Hon Tony Ryall: My question asked for the explanation of the contradiction in the House caused when the Minister said he was advised by the police that they could identify the events—that is what he said not 4 minutes ago—whereas in the House on 8 February he said that the police could identify the sources. That is the reason why Mr Mark is querying the Minister’s original answer today.
Mr SPEAKER: I listened to the Minister’s reply, and he certainly addressed that.
Rt Hon Winston Peters: I raise a point of order, Mr Speaker. I hate to raise this, but my colleague came to the House today because his reputation was on the line. A ministerial statement had gone out, stating that he was wrong. He knows that the key sources were not interviewed by the police prior to the release of that fallacious press statement. He came here with one purpose: to ask the Minister why the sources had not been interviewed. We have had countless points of order and supplementary questions on this matter, and the Minister has clearly not told the House the truth at all. There is a wide variance between what the Minister said on 8 February and what he has said today. His defence today was that the police could not interview the sources, because Mr Mark had blacked out the names of the sources on the emails that he had released to the press. That is what he said by way of his first line of defence. We now know categorically, from the Minister’s own statement, that that is not the truth. We are now at the end of the substantive question, and we are no further down the track with respect to getting an honest answer from the Minister. Again, I ask that the Minister be asked to address the question of why the police did not interview the sources—which he said today was true—and why, if that was the case, the police put out a press statement when they had failed to interview the sources in the first place.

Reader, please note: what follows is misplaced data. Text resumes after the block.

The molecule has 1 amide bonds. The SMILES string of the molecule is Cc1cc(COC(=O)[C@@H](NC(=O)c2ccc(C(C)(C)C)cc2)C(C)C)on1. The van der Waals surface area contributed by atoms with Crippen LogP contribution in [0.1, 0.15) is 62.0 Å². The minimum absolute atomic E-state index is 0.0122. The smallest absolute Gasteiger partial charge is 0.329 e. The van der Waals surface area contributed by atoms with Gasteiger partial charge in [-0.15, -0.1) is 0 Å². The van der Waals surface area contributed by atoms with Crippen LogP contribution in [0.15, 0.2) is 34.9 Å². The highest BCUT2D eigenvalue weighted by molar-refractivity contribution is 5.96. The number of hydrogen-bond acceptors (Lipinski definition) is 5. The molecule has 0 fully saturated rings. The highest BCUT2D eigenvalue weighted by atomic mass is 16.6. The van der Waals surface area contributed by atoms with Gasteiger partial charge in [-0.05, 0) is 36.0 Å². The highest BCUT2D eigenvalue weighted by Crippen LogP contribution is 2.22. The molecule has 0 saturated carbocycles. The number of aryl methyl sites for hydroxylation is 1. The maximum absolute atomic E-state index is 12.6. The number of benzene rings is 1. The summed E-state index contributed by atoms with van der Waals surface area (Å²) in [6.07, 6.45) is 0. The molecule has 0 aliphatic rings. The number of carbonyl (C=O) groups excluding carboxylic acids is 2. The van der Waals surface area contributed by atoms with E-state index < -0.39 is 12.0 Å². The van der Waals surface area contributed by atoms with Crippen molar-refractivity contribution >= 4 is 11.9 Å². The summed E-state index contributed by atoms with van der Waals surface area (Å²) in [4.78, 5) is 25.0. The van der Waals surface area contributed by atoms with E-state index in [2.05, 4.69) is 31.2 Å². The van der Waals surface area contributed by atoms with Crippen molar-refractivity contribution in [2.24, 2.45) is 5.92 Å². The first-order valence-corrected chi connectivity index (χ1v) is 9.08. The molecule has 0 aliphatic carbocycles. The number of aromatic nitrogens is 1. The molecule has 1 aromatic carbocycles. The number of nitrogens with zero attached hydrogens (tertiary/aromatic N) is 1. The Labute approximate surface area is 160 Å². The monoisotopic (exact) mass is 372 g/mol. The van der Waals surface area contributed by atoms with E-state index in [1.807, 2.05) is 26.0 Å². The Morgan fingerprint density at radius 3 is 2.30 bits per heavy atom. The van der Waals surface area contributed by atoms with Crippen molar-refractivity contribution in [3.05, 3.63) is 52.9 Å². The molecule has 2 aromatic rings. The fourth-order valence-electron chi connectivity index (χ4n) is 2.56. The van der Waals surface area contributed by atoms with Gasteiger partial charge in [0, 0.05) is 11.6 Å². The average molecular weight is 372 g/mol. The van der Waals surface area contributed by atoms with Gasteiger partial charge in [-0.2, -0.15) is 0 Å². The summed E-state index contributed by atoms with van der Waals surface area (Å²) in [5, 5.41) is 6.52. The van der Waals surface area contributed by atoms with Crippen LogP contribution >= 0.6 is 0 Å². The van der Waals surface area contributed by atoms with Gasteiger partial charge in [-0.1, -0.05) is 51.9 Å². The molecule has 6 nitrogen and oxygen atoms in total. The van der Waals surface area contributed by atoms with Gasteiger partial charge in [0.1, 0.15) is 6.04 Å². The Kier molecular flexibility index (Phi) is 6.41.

Mr SPEAKER: From what I heard, the Minister said that he did not agree with Mr Mark. Certainly, if he had been casting any aspersion on Mr Mark’s character, I would be the first to say that he had to withdraw it—I would certainly say that. But Mr Mark has a point of view, and the Minister has a different point of view. That is what Parliament is all about.
Gerry Brownlee: I raise a point of order, Mr Speaker. What Mr Hawkins said to Mr Mark was that he preferred to believe the police rather than the member. Are you now saying that that statement was within the bounds of appropriate language in the House—that effectively telling a member that one does not believe him is acceptable, while calling him a liar is unacceptable?
Mr SPEAKER: Of course calling a member a liar is unacceptable, but when the Minister said he did not accept what Mr Mark had said, I took it that he was not casting aspersions on Mr Mark’s personal character. I hope that was the case, and I will ask for the Minister’s assurance that it was.
Hon George Hawkins: No.